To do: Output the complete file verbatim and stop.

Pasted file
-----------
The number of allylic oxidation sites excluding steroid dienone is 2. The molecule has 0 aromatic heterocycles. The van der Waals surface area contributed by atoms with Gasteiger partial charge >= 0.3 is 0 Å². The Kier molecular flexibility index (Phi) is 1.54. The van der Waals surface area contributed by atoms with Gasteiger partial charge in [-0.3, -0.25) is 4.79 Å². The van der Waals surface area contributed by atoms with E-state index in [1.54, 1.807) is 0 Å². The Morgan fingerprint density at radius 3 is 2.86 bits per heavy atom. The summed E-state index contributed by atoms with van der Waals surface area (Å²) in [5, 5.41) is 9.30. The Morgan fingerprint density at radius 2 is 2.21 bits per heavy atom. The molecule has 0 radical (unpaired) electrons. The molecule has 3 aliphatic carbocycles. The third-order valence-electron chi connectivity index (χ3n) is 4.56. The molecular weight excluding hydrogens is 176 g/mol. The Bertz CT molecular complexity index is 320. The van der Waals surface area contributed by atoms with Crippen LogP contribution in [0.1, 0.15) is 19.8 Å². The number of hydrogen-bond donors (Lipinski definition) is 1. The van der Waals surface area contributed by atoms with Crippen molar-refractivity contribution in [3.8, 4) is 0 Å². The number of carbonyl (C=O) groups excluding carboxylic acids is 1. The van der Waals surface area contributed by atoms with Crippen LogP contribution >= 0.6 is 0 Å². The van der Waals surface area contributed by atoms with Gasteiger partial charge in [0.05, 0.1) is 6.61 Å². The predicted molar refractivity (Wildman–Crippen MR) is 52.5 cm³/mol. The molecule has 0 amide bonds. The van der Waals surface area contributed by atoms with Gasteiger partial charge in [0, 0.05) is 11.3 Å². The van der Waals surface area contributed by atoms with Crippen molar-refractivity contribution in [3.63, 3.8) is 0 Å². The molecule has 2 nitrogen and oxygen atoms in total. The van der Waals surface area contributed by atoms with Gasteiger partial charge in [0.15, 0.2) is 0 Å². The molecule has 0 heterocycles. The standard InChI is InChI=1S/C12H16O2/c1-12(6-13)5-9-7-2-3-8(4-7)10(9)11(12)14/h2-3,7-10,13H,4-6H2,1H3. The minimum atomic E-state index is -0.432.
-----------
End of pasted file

The number of allylic oxidation sites excluding steroid dienone is 2. The molecule has 0 aromatic heterocycles. The van der Waals surface area contributed by atoms with Gasteiger partial charge >= 0.3 is 0 Å². The Kier molecular flexibility index (Phi) is 1.54. The van der Waals surface area contributed by atoms with Gasteiger partial charge in [-0.3, -0.25) is 4.79 Å². The van der Waals surface area contributed by atoms with E-state index in [1.54, 1.807) is 0 Å². The Morgan fingerprint density at radius 3 is 2.86 bits per heavy atom. The summed E-state index contributed by atoms with van der Waals surface area (Å²) in [5, 5.41) is 9.30. The Morgan fingerprint density at radius 2 is 2.21 bits per heavy atom. The molecule has 0 radical (unpaired) electrons. The molecule has 3 aliphatic carbocycles. The third-order valence-electron chi connectivity index (χ3n) is 4.56. The molecular weight excluding hydrogens is 176 g/mol. The Bertz CT molecular complexity index is 320. The van der Waals surface area contributed by atoms with Crippen LogP contribution in [0.1, 0.15) is 19.8 Å². The number of hydrogen-bond donors (Lipinski definition) is 1. The van der Waals surface area contributed by atoms with Crippen molar-refractivity contribution in [3.8, 4) is 0 Å². The number of carbonyl (C=O) groups excluding carboxylic acids is 1. The van der Waals surface area contributed by atoms with Crippen LogP contribution >= 0.6 is 0 Å². The van der Waals surface area contributed by atoms with Gasteiger partial charge in [0.05, 0.1) is 6.61 Å². The predicted molar refractivity (Wildman–Crippen MR) is 52.5 cm³/mol. The molecule has 0 amide bonds. The van der Waals surface area contributed by atoms with Gasteiger partial charge in [0, 0.05) is 11.3 Å². The van der Waals surface area contributed by atoms with Crippen molar-refractivity contribution in [3.63, 3.8) is 0 Å². The molecule has 2 nitrogen and oxygen atoms in total. The van der Waals surface area contributed by atoms with Gasteiger partial charge in [0.15, 0.2) is 0 Å². The molecule has 0 heterocycles. The standard InChI is InChI=1S/C12H16O2/c1-12(6-13)5-9-7-2-3-8(4-7)10(9)11(12)14/h2-3,7-10,13H,4-6H2,1H3. The minimum atomic E-state index is -0.432.